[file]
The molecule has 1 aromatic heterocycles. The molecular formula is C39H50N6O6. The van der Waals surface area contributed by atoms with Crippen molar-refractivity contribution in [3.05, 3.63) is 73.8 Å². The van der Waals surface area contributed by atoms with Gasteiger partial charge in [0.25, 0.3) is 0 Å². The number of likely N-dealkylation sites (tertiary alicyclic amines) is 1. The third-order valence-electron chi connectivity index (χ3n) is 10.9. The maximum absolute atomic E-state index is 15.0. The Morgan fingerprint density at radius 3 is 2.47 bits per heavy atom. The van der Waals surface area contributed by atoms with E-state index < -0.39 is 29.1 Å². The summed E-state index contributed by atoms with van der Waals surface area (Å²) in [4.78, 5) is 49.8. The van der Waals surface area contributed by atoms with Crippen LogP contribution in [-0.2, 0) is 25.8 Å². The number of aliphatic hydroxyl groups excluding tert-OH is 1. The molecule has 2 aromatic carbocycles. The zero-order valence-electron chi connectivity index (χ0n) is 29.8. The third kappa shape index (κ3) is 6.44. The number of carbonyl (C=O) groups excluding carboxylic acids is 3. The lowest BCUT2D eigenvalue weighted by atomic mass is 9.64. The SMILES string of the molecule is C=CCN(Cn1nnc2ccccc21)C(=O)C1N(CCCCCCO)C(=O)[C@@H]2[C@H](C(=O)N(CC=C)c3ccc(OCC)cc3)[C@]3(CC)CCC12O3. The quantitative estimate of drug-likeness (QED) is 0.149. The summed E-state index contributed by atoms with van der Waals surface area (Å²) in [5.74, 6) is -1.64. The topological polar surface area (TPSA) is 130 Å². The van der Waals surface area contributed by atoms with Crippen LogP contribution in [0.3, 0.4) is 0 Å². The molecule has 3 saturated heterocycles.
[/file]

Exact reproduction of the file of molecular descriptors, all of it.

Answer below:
The molecule has 1 aromatic heterocycles. The molecular formula is C39H50N6O6. The van der Waals surface area contributed by atoms with Crippen molar-refractivity contribution in [3.05, 3.63) is 73.8 Å². The van der Waals surface area contributed by atoms with Gasteiger partial charge in [0.25, 0.3) is 0 Å². The number of likely N-dealkylation sites (tertiary alicyclic amines) is 1. The third-order valence-electron chi connectivity index (χ3n) is 10.9. The maximum absolute atomic E-state index is 15.0. The Morgan fingerprint density at radius 3 is 2.47 bits per heavy atom. The van der Waals surface area contributed by atoms with E-state index < -0.39 is 29.1 Å². The summed E-state index contributed by atoms with van der Waals surface area (Å²) in [4.78, 5) is 49.8. The van der Waals surface area contributed by atoms with Crippen LogP contribution in [-0.2, 0) is 25.8 Å². The number of aliphatic hydroxyl groups excluding tert-OH is 1. The molecule has 2 aromatic carbocycles. The zero-order valence-electron chi connectivity index (χ0n) is 29.8. The third kappa shape index (κ3) is 6.44. The number of carbonyl (C=O) groups excluding carboxylic acids is 3. The lowest BCUT2D eigenvalue weighted by atomic mass is 9.64. The SMILES string of the molecule is C=CCN(Cn1nnc2ccccc21)C(=O)C1N(CCCCCCO)C(=O)[C@@H]2[C@H](C(=O)N(CC=C)c3ccc(OCC)cc3)[C@]3(CC)CCC12O3. The quantitative estimate of drug-likeness (QED) is 0.149. The summed E-state index contributed by atoms with van der Waals surface area (Å²) in [5.74, 6) is -1.64. The topological polar surface area (TPSA) is 130 Å². The van der Waals surface area contributed by atoms with Crippen LogP contribution in [0.3, 0.4) is 0 Å². The molecule has 3 saturated heterocycles.